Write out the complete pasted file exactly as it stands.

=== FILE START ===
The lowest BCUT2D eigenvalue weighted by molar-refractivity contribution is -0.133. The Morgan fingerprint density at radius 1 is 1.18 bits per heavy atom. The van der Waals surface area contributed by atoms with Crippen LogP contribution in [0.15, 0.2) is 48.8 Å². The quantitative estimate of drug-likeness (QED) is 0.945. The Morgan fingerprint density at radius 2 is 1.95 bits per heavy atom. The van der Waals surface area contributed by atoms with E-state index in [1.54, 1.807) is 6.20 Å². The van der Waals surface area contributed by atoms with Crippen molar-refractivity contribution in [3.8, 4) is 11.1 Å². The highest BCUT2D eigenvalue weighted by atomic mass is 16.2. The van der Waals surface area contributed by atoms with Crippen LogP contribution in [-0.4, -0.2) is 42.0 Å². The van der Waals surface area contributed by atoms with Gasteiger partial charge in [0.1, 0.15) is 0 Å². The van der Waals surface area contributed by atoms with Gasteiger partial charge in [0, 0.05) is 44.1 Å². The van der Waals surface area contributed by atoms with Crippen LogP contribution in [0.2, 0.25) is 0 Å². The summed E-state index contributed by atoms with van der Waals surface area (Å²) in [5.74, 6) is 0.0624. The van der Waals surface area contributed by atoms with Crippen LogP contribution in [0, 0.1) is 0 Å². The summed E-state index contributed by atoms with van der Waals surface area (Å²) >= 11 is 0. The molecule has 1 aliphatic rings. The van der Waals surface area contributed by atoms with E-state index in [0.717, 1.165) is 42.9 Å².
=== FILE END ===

The lowest BCUT2D eigenvalue weighted by molar-refractivity contribution is -0.133. The Morgan fingerprint density at radius 1 is 1.18 bits per heavy atom. The van der Waals surface area contributed by atoms with Crippen LogP contribution in [0.15, 0.2) is 48.8 Å². The quantitative estimate of drug-likeness (QED) is 0.945. The Morgan fingerprint density at radius 2 is 1.95 bits per heavy atom. The van der Waals surface area contributed by atoms with E-state index in [1.54, 1.807) is 6.20 Å². The van der Waals surface area contributed by atoms with Crippen molar-refractivity contribution in [3.8, 4) is 11.1 Å². The highest BCUT2D eigenvalue weighted by atomic mass is 16.2. The van der Waals surface area contributed by atoms with Crippen LogP contribution in [-0.4, -0.2) is 42.0 Å². The van der Waals surface area contributed by atoms with Gasteiger partial charge in [0.1, 0.15) is 0 Å². The van der Waals surface area contributed by atoms with Gasteiger partial charge in [0, 0.05) is 44.1 Å². The van der Waals surface area contributed by atoms with Crippen LogP contribution in [0.2, 0.25) is 0 Å². The summed E-state index contributed by atoms with van der Waals surface area (Å²) in [5.74, 6) is 0.0624. The van der Waals surface area contributed by atoms with Crippen LogP contribution in [0, 0.1) is 0 Å². The summed E-state index contributed by atoms with van der Waals surface area (Å²) >= 11 is 0. The molecule has 1 aliphatic rings. The van der Waals surface area contributed by atoms with E-state index in [0.717, 1.165) is 42.9 Å².